Veterans Replacing War Memorial Monuments In Montpelier



By James Pruitt

The monuments at the Williams County Veterans Building in Montpelier are getting a whole new look. The project’s objective is a redesign of the monuments to better showcase the names of all the Williams County veterans who fought in the wars. The project is entirely privately funded and will take a couple of years to complete.

Project Manager Kevin Motter said the original material of the monuments wasn’t holding up, so two years ago the trustees decided, after exhausting all of their options with the manufacturer, to go a different route. The trustees want to save as much of the existing monuments and then start over.

“The idea of this is these are points of stars,” Motter said of the monuments which are arranged that if viewed from the air would look like a Congressional Medal of Honor.

The original monuments are set on concrete slabs that go down 4 feet. To maintain the theme, the new monuments will be made of black granite shipped from India and the images laser-engraved by a company in Indiana, Motter said.

The new monuments will only come up 2 inches off the ground as opposed to 18 inches for the current monoliths. “Just to give more room for the names on the outside,” Motter said. “It’s a cleaner, more modern design.” The new monuments will look like a troop ship when coming from outside of the circle. The interior faces will be inset with a field of stars resembling a folded flag, with the military shield emblazoned over the stars. The shield will remain the same for World War II, but will be changed for the other wars.

The interior walls will have laser-drawn images of the war and information about different phases. The exterior will bear the names of the soldier. “There is symbolism involved here,” Motter said. “This being inlaid gives us room for pictures and stories on the inside.” The first new monument has information and images from Pearl Harbor and the Bataan Death March. Later monuments will carry information for significant battles for the respective years of the war.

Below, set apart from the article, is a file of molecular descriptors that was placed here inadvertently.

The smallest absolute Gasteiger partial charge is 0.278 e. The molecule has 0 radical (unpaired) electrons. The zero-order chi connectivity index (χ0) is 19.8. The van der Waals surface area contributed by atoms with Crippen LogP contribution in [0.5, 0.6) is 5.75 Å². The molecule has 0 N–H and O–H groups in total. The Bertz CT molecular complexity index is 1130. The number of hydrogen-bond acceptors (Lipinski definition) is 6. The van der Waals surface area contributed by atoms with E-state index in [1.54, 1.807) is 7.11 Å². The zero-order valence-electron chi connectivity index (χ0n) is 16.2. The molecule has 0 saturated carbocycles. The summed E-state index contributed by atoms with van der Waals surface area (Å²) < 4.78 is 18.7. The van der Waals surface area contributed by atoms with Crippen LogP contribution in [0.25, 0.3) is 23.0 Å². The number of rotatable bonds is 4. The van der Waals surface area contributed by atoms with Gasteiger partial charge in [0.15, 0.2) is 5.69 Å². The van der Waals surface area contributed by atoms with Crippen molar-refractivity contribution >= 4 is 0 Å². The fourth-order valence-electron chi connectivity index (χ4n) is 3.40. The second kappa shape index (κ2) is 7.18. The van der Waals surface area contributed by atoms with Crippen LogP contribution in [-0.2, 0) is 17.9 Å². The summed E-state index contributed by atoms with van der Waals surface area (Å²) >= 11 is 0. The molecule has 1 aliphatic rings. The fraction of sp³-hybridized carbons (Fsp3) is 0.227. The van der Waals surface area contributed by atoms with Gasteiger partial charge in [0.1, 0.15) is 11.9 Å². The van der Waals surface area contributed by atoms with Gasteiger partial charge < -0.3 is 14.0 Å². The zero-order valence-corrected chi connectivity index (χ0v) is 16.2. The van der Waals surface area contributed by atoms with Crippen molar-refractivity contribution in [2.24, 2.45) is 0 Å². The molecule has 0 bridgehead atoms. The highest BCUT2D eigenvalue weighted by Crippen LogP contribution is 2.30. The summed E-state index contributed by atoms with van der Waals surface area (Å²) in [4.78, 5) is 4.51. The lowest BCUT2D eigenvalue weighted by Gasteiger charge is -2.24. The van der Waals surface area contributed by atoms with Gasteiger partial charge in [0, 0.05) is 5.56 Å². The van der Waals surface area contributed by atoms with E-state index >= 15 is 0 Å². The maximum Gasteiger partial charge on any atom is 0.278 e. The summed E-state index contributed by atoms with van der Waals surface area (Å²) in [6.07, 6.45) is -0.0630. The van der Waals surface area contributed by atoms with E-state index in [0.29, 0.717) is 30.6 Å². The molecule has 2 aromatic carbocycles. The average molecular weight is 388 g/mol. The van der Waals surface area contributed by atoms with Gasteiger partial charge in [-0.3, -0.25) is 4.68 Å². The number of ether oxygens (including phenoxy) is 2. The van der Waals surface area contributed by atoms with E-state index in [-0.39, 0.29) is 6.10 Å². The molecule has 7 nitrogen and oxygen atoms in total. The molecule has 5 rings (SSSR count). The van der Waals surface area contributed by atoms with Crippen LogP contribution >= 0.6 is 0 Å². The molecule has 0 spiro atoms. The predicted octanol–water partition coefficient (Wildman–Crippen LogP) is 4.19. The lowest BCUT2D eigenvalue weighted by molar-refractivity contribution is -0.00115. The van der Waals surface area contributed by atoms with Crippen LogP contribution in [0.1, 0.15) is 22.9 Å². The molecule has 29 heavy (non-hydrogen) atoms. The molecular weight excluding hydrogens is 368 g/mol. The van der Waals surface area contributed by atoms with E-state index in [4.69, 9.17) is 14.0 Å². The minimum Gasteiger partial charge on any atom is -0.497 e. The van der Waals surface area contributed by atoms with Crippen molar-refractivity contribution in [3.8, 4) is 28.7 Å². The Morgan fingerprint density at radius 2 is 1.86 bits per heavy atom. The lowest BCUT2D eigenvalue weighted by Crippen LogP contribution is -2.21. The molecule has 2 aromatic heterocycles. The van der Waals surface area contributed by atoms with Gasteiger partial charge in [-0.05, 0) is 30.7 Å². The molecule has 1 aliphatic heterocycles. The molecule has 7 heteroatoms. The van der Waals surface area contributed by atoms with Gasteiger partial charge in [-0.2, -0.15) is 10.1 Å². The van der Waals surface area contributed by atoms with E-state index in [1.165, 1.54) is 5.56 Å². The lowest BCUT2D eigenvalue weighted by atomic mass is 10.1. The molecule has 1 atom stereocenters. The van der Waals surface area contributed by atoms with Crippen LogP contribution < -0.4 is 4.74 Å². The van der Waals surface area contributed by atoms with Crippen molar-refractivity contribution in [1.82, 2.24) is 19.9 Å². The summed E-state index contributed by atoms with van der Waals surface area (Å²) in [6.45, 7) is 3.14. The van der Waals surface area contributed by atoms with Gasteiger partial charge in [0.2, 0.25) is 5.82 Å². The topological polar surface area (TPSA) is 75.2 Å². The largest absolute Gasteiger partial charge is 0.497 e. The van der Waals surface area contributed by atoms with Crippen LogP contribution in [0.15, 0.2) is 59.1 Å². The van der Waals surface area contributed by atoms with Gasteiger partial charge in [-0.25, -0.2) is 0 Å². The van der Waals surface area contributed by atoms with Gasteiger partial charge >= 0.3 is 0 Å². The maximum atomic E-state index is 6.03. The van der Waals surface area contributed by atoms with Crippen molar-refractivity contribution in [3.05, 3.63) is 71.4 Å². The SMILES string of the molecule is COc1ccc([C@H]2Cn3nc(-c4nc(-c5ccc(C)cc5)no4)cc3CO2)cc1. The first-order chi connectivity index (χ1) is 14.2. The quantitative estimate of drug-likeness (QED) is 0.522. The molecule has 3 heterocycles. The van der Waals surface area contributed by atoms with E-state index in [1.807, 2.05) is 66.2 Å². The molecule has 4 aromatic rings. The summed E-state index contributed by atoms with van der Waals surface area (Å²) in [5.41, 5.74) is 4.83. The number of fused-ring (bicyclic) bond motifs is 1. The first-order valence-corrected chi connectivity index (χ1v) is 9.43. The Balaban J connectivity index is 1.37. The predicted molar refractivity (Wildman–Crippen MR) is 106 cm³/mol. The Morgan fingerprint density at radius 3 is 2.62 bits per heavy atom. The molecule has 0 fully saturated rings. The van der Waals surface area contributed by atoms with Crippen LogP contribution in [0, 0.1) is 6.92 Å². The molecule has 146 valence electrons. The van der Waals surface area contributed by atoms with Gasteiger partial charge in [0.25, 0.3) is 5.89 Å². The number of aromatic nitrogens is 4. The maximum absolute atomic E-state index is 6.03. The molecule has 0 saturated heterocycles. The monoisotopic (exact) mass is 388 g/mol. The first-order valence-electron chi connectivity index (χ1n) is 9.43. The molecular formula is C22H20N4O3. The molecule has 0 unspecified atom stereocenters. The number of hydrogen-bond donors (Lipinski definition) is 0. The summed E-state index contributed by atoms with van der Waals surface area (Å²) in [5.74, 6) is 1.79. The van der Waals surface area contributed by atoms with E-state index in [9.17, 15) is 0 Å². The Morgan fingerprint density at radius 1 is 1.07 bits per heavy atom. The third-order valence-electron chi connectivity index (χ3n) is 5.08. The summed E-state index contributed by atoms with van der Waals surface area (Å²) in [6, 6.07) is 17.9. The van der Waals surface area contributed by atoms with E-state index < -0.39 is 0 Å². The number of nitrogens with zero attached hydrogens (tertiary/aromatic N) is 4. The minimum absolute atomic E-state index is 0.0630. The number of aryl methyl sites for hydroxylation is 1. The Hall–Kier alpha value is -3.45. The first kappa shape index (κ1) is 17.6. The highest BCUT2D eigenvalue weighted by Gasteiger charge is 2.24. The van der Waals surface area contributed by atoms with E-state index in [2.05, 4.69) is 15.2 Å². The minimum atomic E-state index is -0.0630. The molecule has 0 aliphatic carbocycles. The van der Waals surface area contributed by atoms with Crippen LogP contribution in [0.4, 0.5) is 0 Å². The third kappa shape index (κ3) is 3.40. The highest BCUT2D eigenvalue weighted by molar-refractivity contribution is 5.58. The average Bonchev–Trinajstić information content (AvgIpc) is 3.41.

“We can carry those stories all the way through,” Motter said. “Korea will be a little bit different.” Fackler does the engraving of the names on the monument’s exterior panels. The font is larger to make the names easier to see and engrave. Also, it enables the effort to add more names of local veterans. “For World War II, we got to get 1,000 names on each monument because we had 4,000 from Williams County,” Motter said. “It’s going to take at least three years.”

Fackler had to create a stencil out of a plastic material and then engravers have to pick out the centers of the letters before they can take it into the room to sandblast it, Motter said. “Its labor intensive,” Motter said. The new monuments cost about $9,000 each and the veterans group is raising the money without any county, state or federal government contributions. The laser etchings are another $300 per photo.

“We have funding now for the first five,” Motter said. “We just had a World War II veteran pledge the price for one.” Any sponsorship will be recognized by a black granite plaque set in the pavement in front of the monument. This way the effort won’t be cheapened by advertising, Motter said.

The design concept was created by Motter and then turned into reality by Anthony Salazar of Fackler. The project will move on to the Korean War monument after the World War II tributes are complete. From there will be Vietnam and then the more current wars before the earlier wars are accomplished.

Eventually there will be lights added to the flag poles in the middle of the star points that will have red, white and blue lights to shine on the monuments for Memorial Day, Veterans Day and Independence Day.

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